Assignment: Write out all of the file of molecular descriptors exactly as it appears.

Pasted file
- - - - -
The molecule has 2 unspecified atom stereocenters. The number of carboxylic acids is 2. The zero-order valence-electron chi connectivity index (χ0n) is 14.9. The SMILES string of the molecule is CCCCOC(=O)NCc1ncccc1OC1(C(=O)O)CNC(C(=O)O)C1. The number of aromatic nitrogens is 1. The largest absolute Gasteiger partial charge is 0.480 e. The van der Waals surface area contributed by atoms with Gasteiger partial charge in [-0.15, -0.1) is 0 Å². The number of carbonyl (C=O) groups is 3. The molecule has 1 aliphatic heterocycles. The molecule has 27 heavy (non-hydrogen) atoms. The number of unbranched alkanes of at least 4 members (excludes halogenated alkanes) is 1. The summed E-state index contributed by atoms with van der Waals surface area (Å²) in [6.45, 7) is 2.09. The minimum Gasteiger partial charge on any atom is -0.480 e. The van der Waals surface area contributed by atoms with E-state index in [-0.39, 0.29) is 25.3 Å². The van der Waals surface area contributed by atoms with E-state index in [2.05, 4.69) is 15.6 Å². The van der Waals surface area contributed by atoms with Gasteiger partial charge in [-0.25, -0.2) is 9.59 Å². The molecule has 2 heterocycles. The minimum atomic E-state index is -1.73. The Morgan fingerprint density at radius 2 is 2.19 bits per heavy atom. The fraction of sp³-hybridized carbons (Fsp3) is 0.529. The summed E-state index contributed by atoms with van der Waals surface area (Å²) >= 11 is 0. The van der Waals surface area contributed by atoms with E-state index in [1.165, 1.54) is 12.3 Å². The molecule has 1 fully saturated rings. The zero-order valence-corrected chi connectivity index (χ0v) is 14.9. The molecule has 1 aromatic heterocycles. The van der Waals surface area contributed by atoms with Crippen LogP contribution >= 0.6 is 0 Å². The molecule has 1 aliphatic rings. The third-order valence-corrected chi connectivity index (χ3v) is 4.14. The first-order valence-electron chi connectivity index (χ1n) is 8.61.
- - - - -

The molecule has 2 unspecified atom stereocenters. The number of carboxylic acids is 2. The zero-order valence-electron chi connectivity index (χ0n) is 14.9. The SMILES string of the molecule is CCCCOC(=O)NCc1ncccc1OC1(C(=O)O)CNC(C(=O)O)C1. The number of aromatic nitrogens is 1. The largest absolute Gasteiger partial charge is 0.480 e. The van der Waals surface area contributed by atoms with Gasteiger partial charge in [-0.15, -0.1) is 0 Å². The number of carbonyl (C=O) groups is 3. The molecule has 1 aliphatic heterocycles. The molecule has 27 heavy (non-hydrogen) atoms. The number of unbranched alkanes of at least 4 members (excludes halogenated alkanes) is 1. The summed E-state index contributed by atoms with van der Waals surface area (Å²) in [6.45, 7) is 2.09. The minimum Gasteiger partial charge on any atom is -0.480 e. The van der Waals surface area contributed by atoms with E-state index in [-0.39, 0.29) is 25.3 Å². The van der Waals surface area contributed by atoms with E-state index in [2.05, 4.69) is 15.6 Å². The van der Waals surface area contributed by atoms with Gasteiger partial charge in [-0.25, -0.2) is 9.59 Å². The molecule has 2 heterocycles. The minimum atomic E-state index is -1.73. The Morgan fingerprint density at radius 2 is 2.19 bits per heavy atom. The fraction of sp³-hybridized carbons (Fsp3) is 0.529. The summed E-state index contributed by atoms with van der Waals surface area (Å²) >= 11 is 0. The van der Waals surface area contributed by atoms with E-state index in [1.165, 1.54) is 12.3 Å². The molecule has 1 fully saturated rings. The zero-order valence-corrected chi connectivity index (χ0v) is 14.9. The molecule has 1 aromatic heterocycles. The van der Waals surface area contributed by atoms with Crippen LogP contribution >= 0.6 is 0 Å². The molecule has 1 aliphatic rings. The third-order valence-corrected chi connectivity index (χ3v) is 4.14. The first-order valence-electron chi connectivity index (χ1n) is 8.61.